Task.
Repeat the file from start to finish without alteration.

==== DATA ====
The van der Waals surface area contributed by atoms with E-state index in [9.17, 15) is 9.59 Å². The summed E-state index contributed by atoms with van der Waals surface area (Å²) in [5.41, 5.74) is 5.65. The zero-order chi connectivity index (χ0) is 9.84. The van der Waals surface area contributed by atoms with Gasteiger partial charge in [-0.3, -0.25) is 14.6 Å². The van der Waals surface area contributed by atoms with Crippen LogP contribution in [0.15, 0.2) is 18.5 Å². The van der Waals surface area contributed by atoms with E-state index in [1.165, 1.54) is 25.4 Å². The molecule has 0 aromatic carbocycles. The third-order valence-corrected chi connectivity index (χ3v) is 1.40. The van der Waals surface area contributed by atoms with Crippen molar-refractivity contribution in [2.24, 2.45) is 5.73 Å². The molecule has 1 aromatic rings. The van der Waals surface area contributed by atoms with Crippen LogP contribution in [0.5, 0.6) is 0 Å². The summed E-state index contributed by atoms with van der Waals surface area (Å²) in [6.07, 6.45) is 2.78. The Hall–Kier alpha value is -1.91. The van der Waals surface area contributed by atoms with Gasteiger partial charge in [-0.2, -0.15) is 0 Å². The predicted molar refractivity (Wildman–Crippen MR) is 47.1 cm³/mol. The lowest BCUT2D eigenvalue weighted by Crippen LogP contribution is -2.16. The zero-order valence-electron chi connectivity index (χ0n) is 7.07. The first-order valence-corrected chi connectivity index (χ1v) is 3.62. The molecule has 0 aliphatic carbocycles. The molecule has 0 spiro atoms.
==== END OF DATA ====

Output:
The van der Waals surface area contributed by atoms with E-state index in [9.17, 15) is 9.59 Å². The summed E-state index contributed by atoms with van der Waals surface area (Å²) in [5.41, 5.74) is 5.65. The zero-order chi connectivity index (χ0) is 9.84. The van der Waals surface area contributed by atoms with Gasteiger partial charge in [-0.3, -0.25) is 14.6 Å². The van der Waals surface area contributed by atoms with Crippen LogP contribution in [0.15, 0.2) is 18.5 Å². The van der Waals surface area contributed by atoms with E-state index in [1.165, 1.54) is 25.4 Å². The molecule has 0 aromatic carbocycles. The third-order valence-corrected chi connectivity index (χ3v) is 1.40. The van der Waals surface area contributed by atoms with Crippen molar-refractivity contribution in [2.24, 2.45) is 5.73 Å². The molecule has 1 aromatic rings. The van der Waals surface area contributed by atoms with Crippen LogP contribution in [0.5, 0.6) is 0 Å². The summed E-state index contributed by atoms with van der Waals surface area (Å²) in [6.07, 6.45) is 2.78. The Hall–Kier alpha value is -1.91. The van der Waals surface area contributed by atoms with Gasteiger partial charge in [-0.2, -0.15) is 0 Å². The predicted molar refractivity (Wildman–Crippen MR) is 47.1 cm³/mol. The lowest BCUT2D eigenvalue weighted by Crippen LogP contribution is -2.16. The zero-order valence-electron chi connectivity index (χ0n) is 7.07. The first-order valence-corrected chi connectivity index (χ1v) is 3.62. The molecule has 0 aliphatic carbocycles. The molecule has 0 spiro atoms.